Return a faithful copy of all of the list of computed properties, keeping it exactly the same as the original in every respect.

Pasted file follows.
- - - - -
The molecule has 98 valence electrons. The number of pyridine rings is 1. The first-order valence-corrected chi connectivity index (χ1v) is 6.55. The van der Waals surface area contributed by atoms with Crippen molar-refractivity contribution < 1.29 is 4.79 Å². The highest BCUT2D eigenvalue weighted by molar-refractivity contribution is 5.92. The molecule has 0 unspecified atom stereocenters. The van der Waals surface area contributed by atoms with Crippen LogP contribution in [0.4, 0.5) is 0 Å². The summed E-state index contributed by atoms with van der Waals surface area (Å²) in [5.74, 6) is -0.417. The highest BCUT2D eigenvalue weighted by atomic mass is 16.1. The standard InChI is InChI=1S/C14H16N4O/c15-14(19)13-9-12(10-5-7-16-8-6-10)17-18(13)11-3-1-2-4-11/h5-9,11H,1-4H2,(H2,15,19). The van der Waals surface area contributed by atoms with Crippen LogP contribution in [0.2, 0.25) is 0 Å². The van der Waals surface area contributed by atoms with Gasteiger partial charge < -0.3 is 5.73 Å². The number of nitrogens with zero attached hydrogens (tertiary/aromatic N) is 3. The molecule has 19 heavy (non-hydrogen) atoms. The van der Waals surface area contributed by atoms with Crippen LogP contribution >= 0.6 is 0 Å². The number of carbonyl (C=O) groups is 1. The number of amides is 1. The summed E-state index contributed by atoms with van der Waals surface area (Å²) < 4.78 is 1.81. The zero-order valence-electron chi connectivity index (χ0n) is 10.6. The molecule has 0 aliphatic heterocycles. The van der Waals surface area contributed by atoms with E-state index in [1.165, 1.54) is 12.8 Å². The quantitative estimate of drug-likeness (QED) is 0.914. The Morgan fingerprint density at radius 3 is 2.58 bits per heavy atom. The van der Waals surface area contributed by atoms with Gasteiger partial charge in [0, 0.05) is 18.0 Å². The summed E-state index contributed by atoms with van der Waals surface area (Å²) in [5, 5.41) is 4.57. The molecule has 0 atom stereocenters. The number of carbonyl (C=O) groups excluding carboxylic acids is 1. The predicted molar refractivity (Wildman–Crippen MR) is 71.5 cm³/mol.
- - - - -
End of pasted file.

The molecule has 98 valence electrons. The number of pyridine rings is 1. The first-order valence-corrected chi connectivity index (χ1v) is 6.55. The van der Waals surface area contributed by atoms with Crippen molar-refractivity contribution < 1.29 is 4.79 Å². The highest BCUT2D eigenvalue weighted by molar-refractivity contribution is 5.92. The molecule has 0 unspecified atom stereocenters. The van der Waals surface area contributed by atoms with Crippen LogP contribution in [0.4, 0.5) is 0 Å². The summed E-state index contributed by atoms with van der Waals surface area (Å²) in [5.74, 6) is -0.417. The highest BCUT2D eigenvalue weighted by atomic mass is 16.1. The standard InChI is InChI=1S/C14H16N4O/c15-14(19)13-9-12(10-5-7-16-8-6-10)17-18(13)11-3-1-2-4-11/h5-9,11H,1-4H2,(H2,15,19). The van der Waals surface area contributed by atoms with Crippen LogP contribution in [0.2, 0.25) is 0 Å². The van der Waals surface area contributed by atoms with Gasteiger partial charge < -0.3 is 5.73 Å². The number of nitrogens with zero attached hydrogens (tertiary/aromatic N) is 3. The molecule has 19 heavy (non-hydrogen) atoms. The van der Waals surface area contributed by atoms with Crippen LogP contribution >= 0.6 is 0 Å². The number of carbonyl (C=O) groups is 1. The number of amides is 1. The summed E-state index contributed by atoms with van der Waals surface area (Å²) < 4.78 is 1.81. The zero-order valence-electron chi connectivity index (χ0n) is 10.6. The molecule has 0 aliphatic heterocycles. The van der Waals surface area contributed by atoms with E-state index in [1.165, 1.54) is 12.8 Å². The quantitative estimate of drug-likeness (QED) is 0.914. The Morgan fingerprint density at radius 3 is 2.58 bits per heavy atom. The van der Waals surface area contributed by atoms with Gasteiger partial charge in [0, 0.05) is 18.0 Å². The summed E-state index contributed by atoms with van der Waals surface area (Å²) in [5, 5.41) is 4.57. The molecule has 0 atom stereocenters. The number of carbonyl (C=O) groups excluding carboxylic acids is 1. The predicted molar refractivity (Wildman–Crippen MR) is 71.5 cm³/mol.